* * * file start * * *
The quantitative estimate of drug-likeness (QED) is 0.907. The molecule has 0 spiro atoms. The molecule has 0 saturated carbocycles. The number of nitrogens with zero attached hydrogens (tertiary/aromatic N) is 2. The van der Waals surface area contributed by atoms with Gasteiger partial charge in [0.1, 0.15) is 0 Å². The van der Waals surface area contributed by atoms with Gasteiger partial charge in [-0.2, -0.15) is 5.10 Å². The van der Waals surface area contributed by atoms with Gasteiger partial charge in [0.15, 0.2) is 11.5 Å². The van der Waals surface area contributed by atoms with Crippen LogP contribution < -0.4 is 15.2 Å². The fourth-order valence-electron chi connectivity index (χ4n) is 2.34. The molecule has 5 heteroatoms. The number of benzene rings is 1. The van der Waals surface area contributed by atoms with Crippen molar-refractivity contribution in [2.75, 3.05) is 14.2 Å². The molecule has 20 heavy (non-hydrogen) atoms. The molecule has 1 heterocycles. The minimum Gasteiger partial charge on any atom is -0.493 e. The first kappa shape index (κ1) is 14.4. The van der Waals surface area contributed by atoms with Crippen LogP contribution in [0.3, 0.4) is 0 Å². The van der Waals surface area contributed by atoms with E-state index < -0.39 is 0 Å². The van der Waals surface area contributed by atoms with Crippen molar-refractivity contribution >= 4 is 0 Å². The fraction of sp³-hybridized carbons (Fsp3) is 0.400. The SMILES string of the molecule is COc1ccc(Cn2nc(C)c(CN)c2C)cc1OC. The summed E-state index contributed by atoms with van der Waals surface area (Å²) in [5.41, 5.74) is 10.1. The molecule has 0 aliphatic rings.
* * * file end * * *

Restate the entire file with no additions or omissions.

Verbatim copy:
The quantitative estimate of drug-likeness (QED) is 0.907. The molecule has 0 spiro atoms. The molecule has 0 saturated carbocycles. The number of nitrogens with zero attached hydrogens (tertiary/aromatic N) is 2. The van der Waals surface area contributed by atoms with Gasteiger partial charge in [0.1, 0.15) is 0 Å². The van der Waals surface area contributed by atoms with Gasteiger partial charge in [-0.2, -0.15) is 5.10 Å². The van der Waals surface area contributed by atoms with Gasteiger partial charge in [0.15, 0.2) is 11.5 Å². The van der Waals surface area contributed by atoms with Crippen LogP contribution < -0.4 is 15.2 Å². The fourth-order valence-electron chi connectivity index (χ4n) is 2.34. The molecule has 5 heteroatoms. The number of benzene rings is 1. The van der Waals surface area contributed by atoms with Crippen molar-refractivity contribution in [2.75, 3.05) is 14.2 Å². The molecule has 20 heavy (non-hydrogen) atoms. The molecule has 1 heterocycles. The minimum Gasteiger partial charge on any atom is -0.493 e. The first kappa shape index (κ1) is 14.4. The van der Waals surface area contributed by atoms with Crippen LogP contribution in [0.3, 0.4) is 0 Å². The van der Waals surface area contributed by atoms with E-state index < -0.39 is 0 Å². The van der Waals surface area contributed by atoms with Crippen molar-refractivity contribution >= 4 is 0 Å². The fraction of sp³-hybridized carbons (Fsp3) is 0.400. The SMILES string of the molecule is COc1ccc(Cn2nc(C)c(CN)c2C)cc1OC. The summed E-state index contributed by atoms with van der Waals surface area (Å²) in [5.41, 5.74) is 10.1. The molecule has 0 aliphatic rings.